To help residents in the Gore airshed replace their home heating appliances, the Gore District Council has joined with Environment Southland and Awarua Synergy to provide interest free loans. We have also provided some money for interest-free loans to upgrade insulation, in conjunction with upgrading heating systems.
To find out more go to Clean Air Loans Gore.
Environment Southland is charged with monitoring air quality and ensuring Government regulations are adhered to. More information about air quality and what you can do to help can be found on the Breathe Easy Southland Website.
Southland Regional Air Plan Rules
As of 1 January 2017 open fires were prohibited in the Gore airshed. There are some exceptions for open fires in recorded heritage buildings and those used in industrial or trade premises exclusively for smoking and cooking of food.
Non-compliant wood burners and multi-fuel burners
If your wood burner was installed after September 2005, it may be on the MfE approved list and may not require replacement.
|When was your burner installed?||What is the new rule?|
|Before 1 January 1997||You may use your burner until 1 January 2020, however you must burn only wood from 1 January 2017.|
|Between 1 January 1997 and 1 January 2001||You may use your burner until 1 January 2022.|
|Between 1 January 2001 and 1 September 2005||You may use your burner until 1 January 2025.|
|Between 1 September 2005 and 1 January 2010||You may use your burner until 1 January 2030.|
|Between 1 January 2010 and 6 September 2014||You may use your burner until 1 January 2034.|
NB: If your multi-fuel burner was installed after 1997 you can burn coal in it until the phase out date.
You can find out when your burner was installed by contacting our Building Control team, phone 209 0330.
Map of the Gore Airshed
An airshed is an urban area where air quality has been identified as an issue.
The Gore airshed extends from Terry Road in the west to River Road in the east, and Racecourse Road to the south and Hokonui Drive/SH94 passed the Heartland Hotel. All of East Gore is also included.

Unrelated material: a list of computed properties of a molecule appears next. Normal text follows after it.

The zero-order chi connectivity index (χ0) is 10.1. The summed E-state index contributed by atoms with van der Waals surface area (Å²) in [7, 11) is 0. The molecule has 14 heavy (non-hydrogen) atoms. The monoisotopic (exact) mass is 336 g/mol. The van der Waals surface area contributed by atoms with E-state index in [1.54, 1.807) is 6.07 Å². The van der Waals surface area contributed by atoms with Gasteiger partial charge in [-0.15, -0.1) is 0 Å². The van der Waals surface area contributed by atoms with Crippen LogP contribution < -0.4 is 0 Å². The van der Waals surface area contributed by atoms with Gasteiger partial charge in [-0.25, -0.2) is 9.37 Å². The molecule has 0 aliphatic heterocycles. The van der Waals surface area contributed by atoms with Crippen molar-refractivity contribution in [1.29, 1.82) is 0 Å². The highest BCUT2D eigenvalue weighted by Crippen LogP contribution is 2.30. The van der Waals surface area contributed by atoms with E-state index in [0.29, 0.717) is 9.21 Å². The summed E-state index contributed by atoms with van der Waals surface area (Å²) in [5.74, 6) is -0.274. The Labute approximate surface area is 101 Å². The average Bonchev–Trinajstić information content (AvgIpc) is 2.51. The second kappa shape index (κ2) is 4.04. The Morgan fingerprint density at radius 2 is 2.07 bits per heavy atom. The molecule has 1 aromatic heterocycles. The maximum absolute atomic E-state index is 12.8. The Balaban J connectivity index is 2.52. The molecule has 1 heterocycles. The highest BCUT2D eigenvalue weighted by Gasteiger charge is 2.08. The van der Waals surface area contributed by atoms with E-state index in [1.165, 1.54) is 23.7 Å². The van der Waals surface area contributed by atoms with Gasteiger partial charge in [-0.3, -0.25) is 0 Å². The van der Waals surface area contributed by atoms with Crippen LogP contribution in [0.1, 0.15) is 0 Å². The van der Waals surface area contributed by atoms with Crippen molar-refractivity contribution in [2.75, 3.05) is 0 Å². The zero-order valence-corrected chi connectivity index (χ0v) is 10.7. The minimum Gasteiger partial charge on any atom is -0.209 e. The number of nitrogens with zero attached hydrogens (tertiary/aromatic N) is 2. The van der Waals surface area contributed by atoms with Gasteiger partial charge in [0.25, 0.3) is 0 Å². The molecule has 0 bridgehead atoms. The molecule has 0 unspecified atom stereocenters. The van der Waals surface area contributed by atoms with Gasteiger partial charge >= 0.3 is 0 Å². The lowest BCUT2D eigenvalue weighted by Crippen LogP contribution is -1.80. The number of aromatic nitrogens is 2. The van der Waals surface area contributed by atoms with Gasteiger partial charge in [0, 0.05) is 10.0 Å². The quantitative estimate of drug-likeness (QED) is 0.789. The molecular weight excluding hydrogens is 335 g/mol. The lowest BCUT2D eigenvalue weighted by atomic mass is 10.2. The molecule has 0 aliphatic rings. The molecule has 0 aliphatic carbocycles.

Are there restrictions on what can be burnt?
Yes. It is an offence to burn the following:
- Wire that is coated in any material,
- Oil in the open air, and
- Bitumen on roads.
Offences can result in legal prosecution.
In addition you should not burn treated timber, plastics, disposable nappies or other household rubbish. This can result in harmful pollutants being released into the air. You should not burn timber from building sites, fences or decks as it may be treated.
Do restrictions apply to the installation of wood burners?
Yes. Only approved wood burners are allowed to be installed in homes on properties of less than 2 hectares. The Ministry for the Environment has a list of approved wood burners that comply with strict emission standards.
What can you do to make a difference?
Regardless of where you live there are a number of things you can do to help keep our air clean. These include:
- Do not burn green waste - take it to the tip. In rural areas, if burning must take place, make sure the green waste is dry and the wind is not going to carry smoke into any nearby towns.
- If burning wood in your fire, make sure it is dry. If collecting your own fire wood, do so in spring or early summer so it has plenty of time to dry out. Store the wood off the ground and under shelter from the rain.
- Never use drift wood or timber that has been treated or painted.
- Burn smaller and hotter fires. Do not overload the burner as this produces more smoke.
- When starting your fire use plenty of crumpled paper with kindling on top. Keep all vents open until the fire is well alight.
- If burning coal, use wood to get a good hot base first.
- Do not turn down (dampen down) your burner overnight. A smouldering fire produces more smoke.
- Make sure you have a clean chimney. This also reduces the risk of a house fire.
- Check for smoke coming from your chimney.